No Spell Checker?

Since PineGrow has no built-in spell checker… what do most of you folks use to check for spelling and typos? I find that that the more fingers I use on my keyboard, the mpre tpyos I gte.


:slight_smile: well yeah, somehow

Here is what I do - and recommend (or even expect):

WebDev is the most efficient by following a specific working order.

Rule No. 1: Text first

One thing so called (or self-called) “WebDesigners” never do - is respecting “text” has already to exist before starting with any line of code! You can’t make a well-structured site without having this golden rule of “content is king”.

This is a simple text-file which contains all copy text and headlines. And - that’s the point - all of those text-editors (you can take any) you’ll create the core-element have spell-checker already inbuilt.

Those text-files can be handed out to everyone (your wife/husband, daughter/son, neighbour, friend, mate … ) to double-check. The more eyes the better.

Try it out - you’ll wonder. My two cents.




I use Tiny Spell Flags spelling errors on any keyboard input. Lots of options for how works.

I love Pinegrow, but to my mind having no spell checker is one of its biggest failings. Web sites are word-based. I agree that the initial text should exist before starting coding, but after that on dynamic web sites with constantly changing content I simply don’t have time to enter text in one programme and then in another. And as Thomas points out, most other code and text editors do have spell checking built-in, so why not Pinegrow?

Don’t take me wrong here, guys. If a spell checker is something inevitable - why not having it in Pinegrow. 100% plus on this - if you make it multi language, please. I love having tools making things easier and better.

But if something has to be “permanently” changed and adjusted and fiddled and whatever, I allow my self calling this a wrong basic concept. So I’m curious @tony789 which kind of projects requiring that constantly changing stuff?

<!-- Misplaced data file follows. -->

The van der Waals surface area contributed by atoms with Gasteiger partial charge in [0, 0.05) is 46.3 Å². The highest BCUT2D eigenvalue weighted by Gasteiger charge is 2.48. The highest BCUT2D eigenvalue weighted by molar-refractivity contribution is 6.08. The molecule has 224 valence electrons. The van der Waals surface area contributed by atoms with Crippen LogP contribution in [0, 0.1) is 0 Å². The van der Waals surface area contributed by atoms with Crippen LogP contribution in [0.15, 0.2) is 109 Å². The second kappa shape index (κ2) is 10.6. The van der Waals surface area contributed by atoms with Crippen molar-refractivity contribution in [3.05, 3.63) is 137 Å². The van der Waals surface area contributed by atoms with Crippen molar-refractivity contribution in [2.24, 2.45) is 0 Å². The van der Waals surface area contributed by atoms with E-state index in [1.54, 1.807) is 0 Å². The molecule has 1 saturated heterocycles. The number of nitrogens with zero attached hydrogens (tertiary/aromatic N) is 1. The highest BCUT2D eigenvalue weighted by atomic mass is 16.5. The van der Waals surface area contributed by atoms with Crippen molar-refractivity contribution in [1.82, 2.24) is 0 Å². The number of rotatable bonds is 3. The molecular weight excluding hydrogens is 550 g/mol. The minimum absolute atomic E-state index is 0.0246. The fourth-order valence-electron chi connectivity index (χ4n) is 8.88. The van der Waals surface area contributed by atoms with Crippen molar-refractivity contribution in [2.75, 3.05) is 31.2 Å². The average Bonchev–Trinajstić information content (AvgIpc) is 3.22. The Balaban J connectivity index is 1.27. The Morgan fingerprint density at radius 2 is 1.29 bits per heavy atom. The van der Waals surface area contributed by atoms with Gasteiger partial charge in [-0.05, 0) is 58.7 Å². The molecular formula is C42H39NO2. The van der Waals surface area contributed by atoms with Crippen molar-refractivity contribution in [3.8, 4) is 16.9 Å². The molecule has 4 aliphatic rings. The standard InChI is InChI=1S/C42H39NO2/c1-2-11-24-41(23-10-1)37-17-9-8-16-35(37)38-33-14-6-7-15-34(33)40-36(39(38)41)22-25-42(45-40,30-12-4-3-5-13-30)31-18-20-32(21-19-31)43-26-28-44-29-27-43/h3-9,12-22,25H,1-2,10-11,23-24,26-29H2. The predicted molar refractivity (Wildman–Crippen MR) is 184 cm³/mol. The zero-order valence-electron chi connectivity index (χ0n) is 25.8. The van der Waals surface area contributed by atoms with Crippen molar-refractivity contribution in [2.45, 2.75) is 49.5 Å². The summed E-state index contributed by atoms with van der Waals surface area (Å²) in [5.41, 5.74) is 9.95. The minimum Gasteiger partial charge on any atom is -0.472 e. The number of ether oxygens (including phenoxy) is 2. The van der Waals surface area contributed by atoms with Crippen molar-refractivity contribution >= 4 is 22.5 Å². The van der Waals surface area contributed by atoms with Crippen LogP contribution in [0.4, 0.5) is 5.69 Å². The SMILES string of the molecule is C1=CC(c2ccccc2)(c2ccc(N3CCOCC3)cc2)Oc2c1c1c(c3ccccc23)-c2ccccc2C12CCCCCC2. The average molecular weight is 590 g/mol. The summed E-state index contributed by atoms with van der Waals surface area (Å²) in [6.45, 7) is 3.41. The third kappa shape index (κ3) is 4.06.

Hi Thomas, one example I manage is a website for a residents’ association that is updated with local news and issues on an almost daily basis.

ok, well I haven’t done this and it isn’t a direct solution, but it’s a free work-around that should work:

I hope you like it and I hope it helps (and I hope it works ;)! What I haven’t done is try to use tinyspell in a code environment. I would expect a huge slew of false-positives.

note: You will have to sync VSCode & Pinegrow together on the same port.

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Hi again, I found a nice spell checker named Asutype, that works well within Pinegrow. Mostly English dictionaries (UK, US, Canada, Aus/NZ), but Spanish and French are also availabe. It checks spelling as you type and suggests the correct word in a pop-up window. You can also copy and paste text into its clipboard for checking by using a hotkey combination. There is a month-long free trial period (and I’m only on day 2 so my opinion may change), after which it costs US $40 -

Sounds exactly like tinyspell above only a lot more expensive. I don’t know how well they would work in a coding environment.

But I would suppose you can turn them on only when you need them.

Yes, they both work similarly, but I couldn’t get on with Tinyspell. Asutype works better and easier (more intuitive) for me. Both have the option to start when you boot-up and both can be set to work on all or just some specific programes.

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Some form of Asutype is what should be included in PineGrow as its native checker. Alas, this app is for Windows and I use a Mac. Pinegrow is the ONLY app I own and use that does not link in with Mac’s built-in spell-checker. Perhaps if Matjaz is reading this, he’ll consider adding one - or at least write an API that allows third party checkers to review what is being typed within PG.
To make Pinegrow a premier developers app, future versions should include:

  • FTP

I’ve placed this as a feature request in that forum… no response yet. NOT ASKING FOR MUCH HERE, REALLY!


Not really serious but what about writing things right without any spell checker? Should be possible too. :grin:

Well, they created an API and pliugins for external text editors so…
…if you use any other text editor, ie
(obviously I’d like SublimeText :slight_smile: )
… they have spell checkers available for those, with various language libraries.

unfortunately, this one is now defunct and used to also check grammar.

they recommend this one.

There are probably others.
infact, a quick check within VSCode itself.

The same goes for Atom
windows has this